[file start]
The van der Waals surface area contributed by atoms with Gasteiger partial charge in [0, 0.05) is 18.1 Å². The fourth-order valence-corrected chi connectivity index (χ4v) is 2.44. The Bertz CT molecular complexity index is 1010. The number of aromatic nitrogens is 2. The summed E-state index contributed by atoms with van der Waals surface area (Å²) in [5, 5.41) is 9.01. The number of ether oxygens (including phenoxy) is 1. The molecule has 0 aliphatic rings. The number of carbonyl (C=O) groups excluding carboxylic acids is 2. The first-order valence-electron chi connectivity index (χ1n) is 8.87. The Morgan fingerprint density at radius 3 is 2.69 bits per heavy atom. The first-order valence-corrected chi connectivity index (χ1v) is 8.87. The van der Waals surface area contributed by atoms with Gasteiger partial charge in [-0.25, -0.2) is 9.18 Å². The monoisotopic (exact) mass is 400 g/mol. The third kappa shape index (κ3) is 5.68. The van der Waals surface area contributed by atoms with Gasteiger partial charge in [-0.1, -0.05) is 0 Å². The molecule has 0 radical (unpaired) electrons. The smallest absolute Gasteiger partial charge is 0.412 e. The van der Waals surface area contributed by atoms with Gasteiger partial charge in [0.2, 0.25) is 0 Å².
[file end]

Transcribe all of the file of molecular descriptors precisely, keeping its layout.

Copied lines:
The van der Waals surface area contributed by atoms with Gasteiger partial charge in [0, 0.05) is 18.1 Å². The fourth-order valence-corrected chi connectivity index (χ4v) is 2.44. The Bertz CT molecular complexity index is 1010. The number of aromatic nitrogens is 2. The summed E-state index contributed by atoms with van der Waals surface area (Å²) in [5, 5.41) is 9.01. The number of ether oxygens (including phenoxy) is 1. The molecule has 0 aliphatic rings. The number of carbonyl (C=O) groups excluding carboxylic acids is 2. The first-order valence-electron chi connectivity index (χ1n) is 8.87. The Morgan fingerprint density at radius 3 is 2.69 bits per heavy atom. The first-order valence-corrected chi connectivity index (χ1v) is 8.87. The van der Waals surface area contributed by atoms with Gasteiger partial charge in [-0.25, -0.2) is 9.18 Å². The monoisotopic (exact) mass is 400 g/mol. The third kappa shape index (κ3) is 5.68. The van der Waals surface area contributed by atoms with Gasteiger partial charge in [-0.1, -0.05) is 0 Å². The molecule has 0 radical (unpaired) electrons. The smallest absolute Gasteiger partial charge is 0.412 e. The van der Waals surface area contributed by atoms with Gasteiger partial charge in [0.2, 0.25) is 0 Å².